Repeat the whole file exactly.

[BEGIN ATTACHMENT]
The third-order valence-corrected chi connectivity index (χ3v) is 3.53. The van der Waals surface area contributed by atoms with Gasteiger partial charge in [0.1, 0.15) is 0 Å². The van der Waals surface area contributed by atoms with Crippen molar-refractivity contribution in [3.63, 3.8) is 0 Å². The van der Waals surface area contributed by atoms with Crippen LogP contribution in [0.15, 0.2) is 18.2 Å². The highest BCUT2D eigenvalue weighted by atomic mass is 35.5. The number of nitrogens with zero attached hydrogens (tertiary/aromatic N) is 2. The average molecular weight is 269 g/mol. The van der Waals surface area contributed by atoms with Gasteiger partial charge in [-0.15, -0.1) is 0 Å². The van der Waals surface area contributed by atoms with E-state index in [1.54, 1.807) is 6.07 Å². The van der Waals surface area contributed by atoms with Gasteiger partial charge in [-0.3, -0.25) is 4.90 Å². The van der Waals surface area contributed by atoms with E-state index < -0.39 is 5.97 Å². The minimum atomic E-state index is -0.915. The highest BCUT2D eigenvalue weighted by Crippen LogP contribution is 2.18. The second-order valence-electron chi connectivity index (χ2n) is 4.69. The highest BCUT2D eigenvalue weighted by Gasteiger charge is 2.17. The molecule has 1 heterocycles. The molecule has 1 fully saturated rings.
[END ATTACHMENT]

The third-order valence-corrected chi connectivity index (χ3v) is 3.53. The van der Waals surface area contributed by atoms with Gasteiger partial charge in [0.1, 0.15) is 0 Å². The van der Waals surface area contributed by atoms with Crippen molar-refractivity contribution in [3.63, 3.8) is 0 Å². The van der Waals surface area contributed by atoms with Crippen LogP contribution in [0.15, 0.2) is 18.2 Å². The highest BCUT2D eigenvalue weighted by atomic mass is 35.5. The number of nitrogens with zero attached hydrogens (tertiary/aromatic N) is 2. The average molecular weight is 269 g/mol. The van der Waals surface area contributed by atoms with Gasteiger partial charge in [-0.15, -0.1) is 0 Å². The van der Waals surface area contributed by atoms with E-state index in [1.54, 1.807) is 6.07 Å². The van der Waals surface area contributed by atoms with Gasteiger partial charge in [-0.3, -0.25) is 4.90 Å². The van der Waals surface area contributed by atoms with E-state index < -0.39 is 5.97 Å². The minimum atomic E-state index is -0.915. The highest BCUT2D eigenvalue weighted by Crippen LogP contribution is 2.18. The second-order valence-electron chi connectivity index (χ2n) is 4.69. The highest BCUT2D eigenvalue weighted by Gasteiger charge is 2.17. The molecule has 1 heterocycles. The molecule has 1 fully saturated rings.